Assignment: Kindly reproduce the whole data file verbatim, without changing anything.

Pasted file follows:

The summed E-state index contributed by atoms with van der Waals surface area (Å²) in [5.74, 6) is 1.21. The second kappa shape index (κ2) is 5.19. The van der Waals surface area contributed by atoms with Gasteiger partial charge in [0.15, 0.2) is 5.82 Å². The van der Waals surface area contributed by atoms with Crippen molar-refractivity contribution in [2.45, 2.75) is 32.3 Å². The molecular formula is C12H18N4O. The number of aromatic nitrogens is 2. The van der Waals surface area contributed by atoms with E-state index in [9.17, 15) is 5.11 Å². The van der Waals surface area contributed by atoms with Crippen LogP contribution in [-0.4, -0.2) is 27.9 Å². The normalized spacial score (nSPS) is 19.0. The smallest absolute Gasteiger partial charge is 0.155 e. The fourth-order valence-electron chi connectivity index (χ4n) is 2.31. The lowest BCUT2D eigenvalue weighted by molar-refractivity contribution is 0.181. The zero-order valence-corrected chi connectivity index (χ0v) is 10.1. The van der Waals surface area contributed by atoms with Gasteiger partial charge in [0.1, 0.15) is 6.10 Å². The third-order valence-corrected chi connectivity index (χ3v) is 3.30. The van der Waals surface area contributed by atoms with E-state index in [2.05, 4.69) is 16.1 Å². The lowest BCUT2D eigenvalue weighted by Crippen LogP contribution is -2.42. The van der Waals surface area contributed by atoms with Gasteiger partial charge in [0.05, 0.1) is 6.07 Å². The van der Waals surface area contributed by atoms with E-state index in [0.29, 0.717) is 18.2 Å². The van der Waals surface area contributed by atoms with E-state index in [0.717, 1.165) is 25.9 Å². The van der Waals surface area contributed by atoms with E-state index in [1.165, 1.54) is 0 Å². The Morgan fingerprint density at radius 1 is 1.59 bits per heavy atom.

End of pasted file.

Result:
The summed E-state index contributed by atoms with van der Waals surface area (Å²) in [5.74, 6) is 1.21. The second kappa shape index (κ2) is 5.19. The van der Waals surface area contributed by atoms with Gasteiger partial charge in [0.15, 0.2) is 5.82 Å². The van der Waals surface area contributed by atoms with Crippen molar-refractivity contribution in [2.45, 2.75) is 32.3 Å². The molecular formula is C12H18N4O. The number of aromatic nitrogens is 2. The van der Waals surface area contributed by atoms with E-state index in [9.17, 15) is 5.11 Å². The van der Waals surface area contributed by atoms with Crippen LogP contribution in [-0.4, -0.2) is 27.9 Å². The normalized spacial score (nSPS) is 19.0. The smallest absolute Gasteiger partial charge is 0.155 e. The fourth-order valence-electron chi connectivity index (χ4n) is 2.31. The lowest BCUT2D eigenvalue weighted by molar-refractivity contribution is 0.181. The zero-order valence-corrected chi connectivity index (χ0v) is 10.1. The van der Waals surface area contributed by atoms with Gasteiger partial charge in [0.1, 0.15) is 6.10 Å². The third-order valence-corrected chi connectivity index (χ3v) is 3.30. The van der Waals surface area contributed by atoms with E-state index in [2.05, 4.69) is 16.1 Å². The lowest BCUT2D eigenvalue weighted by Crippen LogP contribution is -2.42. The van der Waals surface area contributed by atoms with Gasteiger partial charge in [0.05, 0.1) is 6.07 Å². The van der Waals surface area contributed by atoms with E-state index in [0.29, 0.717) is 18.2 Å². The van der Waals surface area contributed by atoms with E-state index in [0.717, 1.165) is 25.9 Å². The van der Waals surface area contributed by atoms with E-state index in [1.165, 1.54) is 0 Å². The Morgan fingerprint density at radius 1 is 1.59 bits per heavy atom.